Acticor Biotech gets patent for cardiovascular emergency treatment product

French company Acticor Biotech has announced the European Patent Office (EPO) has granted a new patent that provides protection for the use of Acticor’s product, glenzocimab in thrombotic diseases in Europe until 2036.

The grant in Europe complements the ones already obtained in November 2020 in the U.S. and in November 2021 in Singapore, both of which also protect glenzocimab until 2036ell. The patent is also under examination in other countries such as Japan.

To date, three patent families, including four granted patents and 33 pending patent applications, protect glenzocimab and its therapeutic use. read more


Warnings of mental health crisis among ‘Covid generation’ of students

The pandemic has had a lasting legacy on the mental health of the “Covid generation” of students, exacerbating rates of anxiety, depression and self-harm and resulting in a “significant rise” in young people struggling at university, experts have said.

UK universities have reported that more students are experiencing mental health problems in the aftermath of the pandemic, and that this is expected to continue with the cohort arriving in September, whose school experience was heavily disrupted by the pandemic.

The president of the National Union of Students, Larissa Kennedy, said she was “deeply concerned” by the student mental health crisis, which was “getting worse”, with NUS research suggesting “the majority of students are burdened by anxiety”. read more


Here’s how the Supreme Court’s Roe v. Wade decision could affect health insurance coverage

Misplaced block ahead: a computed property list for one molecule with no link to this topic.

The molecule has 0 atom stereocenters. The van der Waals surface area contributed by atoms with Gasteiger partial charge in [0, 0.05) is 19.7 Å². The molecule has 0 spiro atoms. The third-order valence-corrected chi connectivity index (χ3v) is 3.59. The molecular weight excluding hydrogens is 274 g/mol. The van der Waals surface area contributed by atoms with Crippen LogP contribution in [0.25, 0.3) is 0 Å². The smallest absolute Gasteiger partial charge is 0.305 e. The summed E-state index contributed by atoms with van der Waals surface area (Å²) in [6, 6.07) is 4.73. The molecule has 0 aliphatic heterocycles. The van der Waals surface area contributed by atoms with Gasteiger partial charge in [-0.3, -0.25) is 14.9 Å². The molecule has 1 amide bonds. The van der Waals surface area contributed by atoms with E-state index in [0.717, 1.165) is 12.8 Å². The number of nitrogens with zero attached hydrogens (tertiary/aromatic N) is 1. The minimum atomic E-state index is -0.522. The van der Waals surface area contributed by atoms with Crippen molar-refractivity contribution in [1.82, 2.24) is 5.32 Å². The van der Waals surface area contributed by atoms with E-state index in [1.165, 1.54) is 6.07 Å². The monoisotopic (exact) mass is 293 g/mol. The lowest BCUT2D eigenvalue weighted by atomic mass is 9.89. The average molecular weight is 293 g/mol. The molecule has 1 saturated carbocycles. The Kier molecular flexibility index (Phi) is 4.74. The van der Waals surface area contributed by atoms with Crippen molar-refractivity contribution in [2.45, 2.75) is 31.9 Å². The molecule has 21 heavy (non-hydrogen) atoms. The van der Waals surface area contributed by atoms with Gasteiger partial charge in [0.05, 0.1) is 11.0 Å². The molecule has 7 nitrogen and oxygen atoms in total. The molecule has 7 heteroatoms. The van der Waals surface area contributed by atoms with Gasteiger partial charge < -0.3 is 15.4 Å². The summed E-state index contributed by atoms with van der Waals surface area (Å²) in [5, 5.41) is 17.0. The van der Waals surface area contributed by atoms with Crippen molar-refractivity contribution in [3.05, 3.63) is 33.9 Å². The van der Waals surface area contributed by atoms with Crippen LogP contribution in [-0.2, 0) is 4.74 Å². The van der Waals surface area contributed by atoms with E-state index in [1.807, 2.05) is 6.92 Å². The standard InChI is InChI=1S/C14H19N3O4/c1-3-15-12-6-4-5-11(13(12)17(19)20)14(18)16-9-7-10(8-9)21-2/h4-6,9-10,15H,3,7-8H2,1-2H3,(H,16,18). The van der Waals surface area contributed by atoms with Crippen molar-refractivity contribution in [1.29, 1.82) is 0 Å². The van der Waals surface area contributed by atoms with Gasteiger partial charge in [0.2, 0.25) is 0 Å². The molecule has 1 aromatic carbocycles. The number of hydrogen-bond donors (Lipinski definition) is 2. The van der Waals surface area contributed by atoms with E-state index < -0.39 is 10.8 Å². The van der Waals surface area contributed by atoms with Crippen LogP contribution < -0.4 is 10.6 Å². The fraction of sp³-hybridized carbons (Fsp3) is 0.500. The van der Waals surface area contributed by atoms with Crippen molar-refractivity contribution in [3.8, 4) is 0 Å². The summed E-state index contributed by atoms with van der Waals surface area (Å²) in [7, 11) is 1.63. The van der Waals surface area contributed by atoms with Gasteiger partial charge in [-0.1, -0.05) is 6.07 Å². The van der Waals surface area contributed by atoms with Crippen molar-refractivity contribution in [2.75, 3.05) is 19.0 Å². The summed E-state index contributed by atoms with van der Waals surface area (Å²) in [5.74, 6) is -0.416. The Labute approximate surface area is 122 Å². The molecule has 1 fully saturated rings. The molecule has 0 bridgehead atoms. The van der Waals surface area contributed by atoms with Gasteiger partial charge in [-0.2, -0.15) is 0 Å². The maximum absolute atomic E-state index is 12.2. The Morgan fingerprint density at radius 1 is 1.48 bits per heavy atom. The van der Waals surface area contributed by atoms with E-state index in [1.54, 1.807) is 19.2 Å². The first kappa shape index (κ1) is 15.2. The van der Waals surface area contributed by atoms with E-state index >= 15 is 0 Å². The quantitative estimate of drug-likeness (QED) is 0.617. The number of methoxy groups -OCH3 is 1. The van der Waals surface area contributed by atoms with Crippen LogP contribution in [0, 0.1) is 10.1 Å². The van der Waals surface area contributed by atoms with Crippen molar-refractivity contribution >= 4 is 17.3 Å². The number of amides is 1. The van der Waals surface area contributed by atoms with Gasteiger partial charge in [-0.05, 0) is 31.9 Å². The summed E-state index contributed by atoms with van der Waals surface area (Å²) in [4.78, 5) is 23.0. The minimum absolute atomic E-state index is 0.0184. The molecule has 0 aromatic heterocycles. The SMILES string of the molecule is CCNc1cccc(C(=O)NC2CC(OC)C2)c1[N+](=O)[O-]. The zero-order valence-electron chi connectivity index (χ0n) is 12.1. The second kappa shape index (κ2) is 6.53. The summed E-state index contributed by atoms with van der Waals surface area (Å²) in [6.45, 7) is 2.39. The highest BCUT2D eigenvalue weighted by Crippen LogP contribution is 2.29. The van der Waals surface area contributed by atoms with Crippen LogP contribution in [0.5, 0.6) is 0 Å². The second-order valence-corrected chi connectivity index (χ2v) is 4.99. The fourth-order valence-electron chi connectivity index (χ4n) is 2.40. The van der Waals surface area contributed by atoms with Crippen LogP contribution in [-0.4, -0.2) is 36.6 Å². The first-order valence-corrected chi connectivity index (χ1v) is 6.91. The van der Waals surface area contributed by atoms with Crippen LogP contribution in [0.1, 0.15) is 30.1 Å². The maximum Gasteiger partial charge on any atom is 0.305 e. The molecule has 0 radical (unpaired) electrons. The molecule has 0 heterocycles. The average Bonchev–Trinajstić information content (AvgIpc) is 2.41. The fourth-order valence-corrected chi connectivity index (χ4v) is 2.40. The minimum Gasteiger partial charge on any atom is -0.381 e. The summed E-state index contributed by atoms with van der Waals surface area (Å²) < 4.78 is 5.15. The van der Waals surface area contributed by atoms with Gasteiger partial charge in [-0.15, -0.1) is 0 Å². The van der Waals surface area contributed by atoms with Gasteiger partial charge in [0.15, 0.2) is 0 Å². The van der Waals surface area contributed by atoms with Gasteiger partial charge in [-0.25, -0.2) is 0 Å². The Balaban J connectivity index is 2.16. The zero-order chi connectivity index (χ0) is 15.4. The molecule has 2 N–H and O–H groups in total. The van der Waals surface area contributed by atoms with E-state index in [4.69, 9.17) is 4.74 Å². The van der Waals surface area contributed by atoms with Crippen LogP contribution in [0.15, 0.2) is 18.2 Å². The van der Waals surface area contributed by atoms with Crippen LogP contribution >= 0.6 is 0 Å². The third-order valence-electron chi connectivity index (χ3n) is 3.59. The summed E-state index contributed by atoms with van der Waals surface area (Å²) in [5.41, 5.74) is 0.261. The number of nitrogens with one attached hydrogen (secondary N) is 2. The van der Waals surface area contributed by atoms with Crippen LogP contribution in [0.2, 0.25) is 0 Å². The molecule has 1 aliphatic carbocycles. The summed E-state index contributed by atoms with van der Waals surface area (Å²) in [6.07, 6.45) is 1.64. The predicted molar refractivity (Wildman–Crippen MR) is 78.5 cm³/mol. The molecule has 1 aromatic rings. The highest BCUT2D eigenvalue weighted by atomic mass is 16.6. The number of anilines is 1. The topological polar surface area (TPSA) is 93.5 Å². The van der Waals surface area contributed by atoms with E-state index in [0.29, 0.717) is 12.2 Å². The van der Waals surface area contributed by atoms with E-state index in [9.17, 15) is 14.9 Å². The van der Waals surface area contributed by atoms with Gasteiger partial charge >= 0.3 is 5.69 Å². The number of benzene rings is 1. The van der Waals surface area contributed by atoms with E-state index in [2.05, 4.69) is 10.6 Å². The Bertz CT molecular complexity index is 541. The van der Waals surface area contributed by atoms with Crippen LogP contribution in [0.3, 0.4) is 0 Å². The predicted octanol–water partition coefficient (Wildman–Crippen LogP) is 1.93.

Even when Roe v. Wade was in effect and women had the legal right to an abortion no matter where they lived in the U.S., health insurance coverage of the procedure was limited.

Many states restrict what plans can cover, and a decadeslong national law bans the use of federal funds for abortions, meaning that women on Medicaid and Medicare were often not covered when it came to pregnancy terminations.

With abortion now expected to be prohibited in at least half the states after the landmark decision protecting women’s right to an abortion was overturned by the Supreme Court last week, coverage will only become rarer, experts say. read more


Weed users nearly 25% more likely to need emergency care and hospitalization

Using recreational marijuana is associated with a higher risk of emergency room care and being hospitalized for any reason, a new study has found.

“Cannabis use is not as benign and safe as some might think,” said study author Nicholas Vozoris, assistant professor and clinician investigator in the division of respirology at the department of medicine at the University of Toronto.

“Our study demonstrates that the use of this substance is associated with serious negative outcomes, specifically, ED (emergency department) visits and hospitalizations,” Vozoris said in an email. read more


Amid monkeypox outbreak, US officials plan to release 1.6M doses of Bavarian Nordic’s Jynneos vaccine

As a monkeypox outbreak quietly gains steam in the U.S. and elsewhere, American health officials are laying out a plan to stop it. One major component is vaccinations.

Tuesday, officials with the Centers for Disease Control and Prevention (CDC) revealed a plan to make available 1.6 million doses of Bavarian Nordic’s smallpox and monkeypox vaccine Jynneos by the end of the year, according to press reports. Of that total, officials will immediately make available 56,000 doses in areas of high transmission.

They’ll follow that release with another 240,000 doses in the coming weeks, then with another 750,000 doses over the rest of the summer, USA Today reports. The officials plan to release another 500,000 doses in the fall, taking the total supply to around 1.6 million doses. read more

mayo clinic

Mayo Clinic, Israeli hospital partner to help health tech startups